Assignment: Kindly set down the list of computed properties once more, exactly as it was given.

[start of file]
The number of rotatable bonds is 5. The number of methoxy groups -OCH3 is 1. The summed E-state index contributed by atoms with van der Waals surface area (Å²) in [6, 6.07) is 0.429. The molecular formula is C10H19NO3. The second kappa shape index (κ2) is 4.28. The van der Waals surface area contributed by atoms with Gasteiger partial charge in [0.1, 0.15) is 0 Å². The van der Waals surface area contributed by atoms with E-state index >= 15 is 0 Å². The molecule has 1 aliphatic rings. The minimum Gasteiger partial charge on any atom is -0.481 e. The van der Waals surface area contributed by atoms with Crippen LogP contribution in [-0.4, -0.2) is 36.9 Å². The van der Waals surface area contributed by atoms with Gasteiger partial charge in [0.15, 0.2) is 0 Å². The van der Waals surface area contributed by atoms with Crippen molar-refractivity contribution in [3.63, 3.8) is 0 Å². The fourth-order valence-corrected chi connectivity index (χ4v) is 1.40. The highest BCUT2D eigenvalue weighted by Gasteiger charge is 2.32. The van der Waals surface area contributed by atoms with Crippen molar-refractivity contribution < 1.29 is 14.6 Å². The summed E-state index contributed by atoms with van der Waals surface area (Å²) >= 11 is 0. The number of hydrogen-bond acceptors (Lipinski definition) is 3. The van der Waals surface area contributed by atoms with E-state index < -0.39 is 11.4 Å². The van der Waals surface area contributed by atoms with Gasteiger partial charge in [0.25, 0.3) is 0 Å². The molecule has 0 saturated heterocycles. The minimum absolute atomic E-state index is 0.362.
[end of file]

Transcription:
The number of rotatable bonds is 5. The number of methoxy groups -OCH3 is 1. The summed E-state index contributed by atoms with van der Waals surface area (Å²) in [6, 6.07) is 0.429. The molecular formula is C10H19NO3. The second kappa shape index (κ2) is 4.28. The van der Waals surface area contributed by atoms with Gasteiger partial charge in [0.1, 0.15) is 0 Å². The van der Waals surface area contributed by atoms with E-state index >= 15 is 0 Å². The molecule has 1 aliphatic rings. The minimum Gasteiger partial charge on any atom is -0.481 e. The van der Waals surface area contributed by atoms with Crippen LogP contribution in [-0.4, -0.2) is 36.9 Å². The van der Waals surface area contributed by atoms with Gasteiger partial charge in [0.15, 0.2) is 0 Å². The van der Waals surface area contributed by atoms with Crippen molar-refractivity contribution in [3.63, 3.8) is 0 Å². The fourth-order valence-corrected chi connectivity index (χ4v) is 1.40. The highest BCUT2D eigenvalue weighted by Gasteiger charge is 2.32. The van der Waals surface area contributed by atoms with Crippen molar-refractivity contribution < 1.29 is 14.6 Å². The summed E-state index contributed by atoms with van der Waals surface area (Å²) >= 11 is 0. The number of hydrogen-bond acceptors (Lipinski definition) is 3. The van der Waals surface area contributed by atoms with E-state index < -0.39 is 11.4 Å². The van der Waals surface area contributed by atoms with Gasteiger partial charge in [0.25, 0.3) is 0 Å². The molecule has 0 saturated heterocycles. The minimum absolute atomic E-state index is 0.362.